Women Professions in India
In the Early XX Century
“He that hath a trade hath an estate, and he that hath a calling hath a place of profit and honour. A ploughman on his legs is higher than a gentleman on his knees.”- Franklin
When so many callings are now attracting women’s attention, it might not be amiss, before considering in detail the chief of the more novel professions open to them, to note briefly the general conclusions arrived at concerning their success or failure in such occupations as engage their activities at present.
First of all, it should be observed that the task of improving woman’s position must be undertaken by woman herself. If she desires a higher and securer condition, she must work out her own salvation. So far women, even in the West, have not been resourceful enough in seeking out special lines for themselves. They have been too content to follow one track, so that Europe and America are swamped with poorly paid governesses and half-educated girl-clerks. For such want of originality their education is partly to blame. Their training has been far too abstract, too intellectual; it moves on a uniform plane, forgetting that feminine character is as diverse as the masculine, that some girls have a practical bent, others an artistic or intellectual tendency, which, if fostered, would produce good results. Even for the sake of the added enthusiasm with which anything off the beaten track can be pursued, it is worth while to look about for fresh spheres of action. Therefore, in our detailed discussion of the various professions we shall omit practically all account of the stereotyped ways in which an Indian woman may get a living, and pass on to consider other callings which she, by means of organization, might divert partially or entirely to her own profit.
In this connection, a great aid to women’s work in India would be the establishment of a Central Society, with the object of studying the fluctuation of supply and demand in different occupations in various Indian Provinces, to collect information as to new and interesting lines available for women, and to raise the general level of efficiency, by giving precise details as to how a special training could be obtained by those who are unqualified. Such a Society could also use every effort to raise the standard of women’s salaries, and might, in addition, act as a Registry to bring its clients into touch with suitable employers. Certain Associations in London give gratuitous advice about women’s work, and even have loan funds for apprentices or training-fees, which are granted under conditions to those who desire to enter on a course of professional education, for which they have not the necessary means at their disposal. After employment has been obtained, these loans are repaid in instalments by the recipients. Another society for promoting the employment of gentlewomen has, as well as a free registry, a central depot for the sale of work, including garden and dairy produce of all kinds, and even jams, cakes, sweets, etc.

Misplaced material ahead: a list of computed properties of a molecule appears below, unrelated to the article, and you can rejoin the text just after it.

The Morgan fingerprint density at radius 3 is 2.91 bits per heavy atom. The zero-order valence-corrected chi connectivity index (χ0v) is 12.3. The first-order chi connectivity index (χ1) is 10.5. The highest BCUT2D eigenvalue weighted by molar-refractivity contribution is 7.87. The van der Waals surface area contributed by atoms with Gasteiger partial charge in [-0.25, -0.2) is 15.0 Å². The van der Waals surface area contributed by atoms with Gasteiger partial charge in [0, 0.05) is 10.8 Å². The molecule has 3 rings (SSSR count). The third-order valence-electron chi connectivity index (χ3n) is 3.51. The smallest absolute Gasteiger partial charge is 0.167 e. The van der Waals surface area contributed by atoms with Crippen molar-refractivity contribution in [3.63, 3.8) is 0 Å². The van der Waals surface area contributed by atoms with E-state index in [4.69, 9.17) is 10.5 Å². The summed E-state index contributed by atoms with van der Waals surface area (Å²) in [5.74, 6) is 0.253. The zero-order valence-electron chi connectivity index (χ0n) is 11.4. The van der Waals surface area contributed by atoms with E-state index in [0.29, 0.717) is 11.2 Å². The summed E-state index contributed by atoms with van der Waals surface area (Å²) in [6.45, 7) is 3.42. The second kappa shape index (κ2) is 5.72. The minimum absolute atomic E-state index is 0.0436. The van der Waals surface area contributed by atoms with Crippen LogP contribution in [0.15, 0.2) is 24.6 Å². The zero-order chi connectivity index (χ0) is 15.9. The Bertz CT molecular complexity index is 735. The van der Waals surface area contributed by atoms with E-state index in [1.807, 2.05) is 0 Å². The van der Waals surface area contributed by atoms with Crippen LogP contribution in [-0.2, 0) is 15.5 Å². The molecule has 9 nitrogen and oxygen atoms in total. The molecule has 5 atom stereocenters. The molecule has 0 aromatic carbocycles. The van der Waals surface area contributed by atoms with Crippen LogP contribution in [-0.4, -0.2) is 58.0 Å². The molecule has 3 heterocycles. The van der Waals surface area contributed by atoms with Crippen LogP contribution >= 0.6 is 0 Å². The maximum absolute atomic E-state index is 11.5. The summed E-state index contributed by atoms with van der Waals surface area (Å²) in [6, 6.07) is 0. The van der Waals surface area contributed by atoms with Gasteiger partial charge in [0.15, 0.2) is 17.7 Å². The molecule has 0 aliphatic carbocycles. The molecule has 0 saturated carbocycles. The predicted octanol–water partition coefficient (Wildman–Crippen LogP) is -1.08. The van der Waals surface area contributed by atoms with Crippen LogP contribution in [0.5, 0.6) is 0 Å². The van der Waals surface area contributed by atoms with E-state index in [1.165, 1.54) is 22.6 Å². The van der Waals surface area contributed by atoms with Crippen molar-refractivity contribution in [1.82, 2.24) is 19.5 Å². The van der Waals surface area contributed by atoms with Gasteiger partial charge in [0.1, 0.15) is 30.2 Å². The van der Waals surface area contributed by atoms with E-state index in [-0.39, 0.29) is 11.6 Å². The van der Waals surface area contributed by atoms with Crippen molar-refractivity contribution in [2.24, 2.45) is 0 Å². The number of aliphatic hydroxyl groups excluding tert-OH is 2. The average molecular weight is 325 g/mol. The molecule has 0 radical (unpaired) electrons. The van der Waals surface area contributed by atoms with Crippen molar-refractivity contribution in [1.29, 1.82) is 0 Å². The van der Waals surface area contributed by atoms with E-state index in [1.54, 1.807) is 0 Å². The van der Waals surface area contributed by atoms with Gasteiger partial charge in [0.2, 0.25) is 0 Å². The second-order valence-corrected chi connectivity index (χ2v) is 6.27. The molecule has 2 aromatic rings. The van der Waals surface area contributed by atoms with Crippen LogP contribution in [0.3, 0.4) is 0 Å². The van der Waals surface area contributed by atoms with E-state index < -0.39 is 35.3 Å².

There is a quaint old Western saying, applicable alike to either sex of all nations, “There are no foolish trades, only foolish people,” and this brings us to the question of woman’s capacity in the various branches in which she is engaged. Hitherto, for reasons not altogether due to her own fault, she has frequently been lacking in efficiency, the main cause being that the majority of women are not educated with any earnest intention of gaining a livelihood. In India matrimony is the goal of all, for which no serious preparation is deemed necessary. Even in the West, only a small minority expend any ingenuity in choosing out an original career for themselves, and pursue their training with the same zeal as that which the boy devotes to his apprenticeship, or to his course of professional study. This want of the definite purpose in women is the rock on which they have hitherto split. In England many methods have been adopted to remedy the evil, and to fit girls for their several walks in life. Such are Science and Art Classes; Technical Art Schools; classes of instruction in manual training, cookery, needlework, dressmaking, basket- making, lace-making, gardening, wood-carving, metalwork; lectures on such subjects as bee-keeping and poultry-rearing; Domestic Economy Schools, Day Trade Schools where girls are taught the latest method in dressmaking, up-holstery, photography, etc. In the latter schools the system resembles an apprenticeship, and, after a two years course, the pupils are supposed to be capable of taking a beginner’s posts and commencing to earn a salary. Various scholarships are offered at these classes to assist the cleverer students. To the learner the result of the scientific method adopted in teaching the trades, is a thorough and more speedy mastery of the subject.
The question of salaries is a much-vexed theme, for there is no doubt that women’s wages are, as a rule, smaller than would be paid to men for the same quality of work. The remedy, perhaps, lies in efficiency and proper organization, by which women may get the control of certain industries more in their own hands than they have ever clone, or tried to do, before. women have not as yet the faculty of banding together for the protection of their interests. They more apt to work individually, and accept the present conditions as incapable of improvement. But when it is found that they are able to execute really good work, and able also to combine to prevent the undue exploitation of their services, it is more likely that the higher salaries will be forthcoming.
Education, organization, specialization-the women of India who purpose entering on any career of usefulness, will find these three points essential to their success in life.
Source: The Position of Women in Indian Life (1912)